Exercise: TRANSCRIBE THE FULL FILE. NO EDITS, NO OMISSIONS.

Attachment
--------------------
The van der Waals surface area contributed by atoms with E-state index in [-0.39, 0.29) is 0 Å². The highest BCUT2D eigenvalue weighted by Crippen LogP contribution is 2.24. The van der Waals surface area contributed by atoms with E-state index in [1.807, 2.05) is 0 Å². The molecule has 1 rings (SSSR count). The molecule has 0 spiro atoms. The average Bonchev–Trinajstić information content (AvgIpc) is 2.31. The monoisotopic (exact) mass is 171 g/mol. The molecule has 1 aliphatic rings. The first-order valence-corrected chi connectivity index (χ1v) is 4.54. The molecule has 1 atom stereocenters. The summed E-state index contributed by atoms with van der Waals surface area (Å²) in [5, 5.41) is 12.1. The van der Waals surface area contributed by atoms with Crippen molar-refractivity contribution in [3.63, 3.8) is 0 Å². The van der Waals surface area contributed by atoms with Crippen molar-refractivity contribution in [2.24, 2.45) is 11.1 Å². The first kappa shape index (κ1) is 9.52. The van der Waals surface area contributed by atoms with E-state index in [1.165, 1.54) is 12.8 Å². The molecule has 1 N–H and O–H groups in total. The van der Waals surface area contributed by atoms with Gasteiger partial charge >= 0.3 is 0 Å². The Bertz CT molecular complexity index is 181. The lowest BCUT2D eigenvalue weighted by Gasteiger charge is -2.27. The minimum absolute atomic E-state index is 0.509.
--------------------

The van der Waals surface area contributed by atoms with E-state index in [-0.39, 0.29) is 0 Å². The highest BCUT2D eigenvalue weighted by Crippen LogP contribution is 2.24. The van der Waals surface area contributed by atoms with E-state index in [1.807, 2.05) is 0 Å². The molecule has 1 rings (SSSR count). The molecule has 0 spiro atoms. The average Bonchev–Trinajstić information content (AvgIpc) is 2.31. The monoisotopic (exact) mass is 171 g/mol. The molecule has 1 aliphatic rings. The first-order valence-corrected chi connectivity index (χ1v) is 4.54. The molecule has 1 atom stereocenters. The summed E-state index contributed by atoms with van der Waals surface area (Å²) in [5, 5.41) is 12.1. The van der Waals surface area contributed by atoms with Crippen molar-refractivity contribution in [3.63, 3.8) is 0 Å². The van der Waals surface area contributed by atoms with Crippen molar-refractivity contribution in [2.24, 2.45) is 11.1 Å². The first kappa shape index (κ1) is 9.52. The van der Waals surface area contributed by atoms with E-state index in [1.165, 1.54) is 12.8 Å². The molecule has 1 N–H and O–H groups in total. The van der Waals surface area contributed by atoms with Gasteiger partial charge >= 0.3 is 0 Å². The Bertz CT molecular complexity index is 181. The lowest BCUT2D eigenvalue weighted by Gasteiger charge is -2.27. The minimum absolute atomic E-state index is 0.509.